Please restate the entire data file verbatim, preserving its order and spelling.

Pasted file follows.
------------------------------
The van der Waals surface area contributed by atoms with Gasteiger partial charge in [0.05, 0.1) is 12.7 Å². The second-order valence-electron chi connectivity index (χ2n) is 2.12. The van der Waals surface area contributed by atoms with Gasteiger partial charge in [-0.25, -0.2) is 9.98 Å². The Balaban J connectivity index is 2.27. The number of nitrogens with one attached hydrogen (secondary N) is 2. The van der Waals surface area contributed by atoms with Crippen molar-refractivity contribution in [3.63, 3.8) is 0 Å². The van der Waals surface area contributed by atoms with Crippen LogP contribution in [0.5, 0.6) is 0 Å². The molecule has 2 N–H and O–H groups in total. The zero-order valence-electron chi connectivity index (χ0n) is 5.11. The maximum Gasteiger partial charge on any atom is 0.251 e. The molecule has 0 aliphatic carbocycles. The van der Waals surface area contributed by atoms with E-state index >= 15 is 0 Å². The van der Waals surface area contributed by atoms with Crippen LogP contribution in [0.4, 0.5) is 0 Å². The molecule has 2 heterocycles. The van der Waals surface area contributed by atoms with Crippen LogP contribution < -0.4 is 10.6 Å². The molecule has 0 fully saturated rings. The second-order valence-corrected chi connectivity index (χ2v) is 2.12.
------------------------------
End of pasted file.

The van der Waals surface area contributed by atoms with Gasteiger partial charge in [0.05, 0.1) is 12.7 Å². The second-order valence-electron chi connectivity index (χ2n) is 2.12. The van der Waals surface area contributed by atoms with Gasteiger partial charge in [-0.25, -0.2) is 9.98 Å². The Balaban J connectivity index is 2.27. The number of nitrogens with one attached hydrogen (secondary N) is 2. The van der Waals surface area contributed by atoms with Crippen molar-refractivity contribution in [3.63, 3.8) is 0 Å². The van der Waals surface area contributed by atoms with Crippen LogP contribution in [0.5, 0.6) is 0 Å². The molecule has 2 N–H and O–H groups in total. The zero-order valence-electron chi connectivity index (χ0n) is 5.11. The maximum Gasteiger partial charge on any atom is 0.251 e. The molecule has 0 aliphatic carbocycles. The van der Waals surface area contributed by atoms with E-state index >= 15 is 0 Å². The van der Waals surface area contributed by atoms with Crippen LogP contribution in [0.4, 0.5) is 0 Å². The molecule has 2 heterocycles. The van der Waals surface area contributed by atoms with Crippen LogP contribution < -0.4 is 10.6 Å². The molecule has 0 fully saturated rings. The second-order valence-corrected chi connectivity index (χ2v) is 2.12.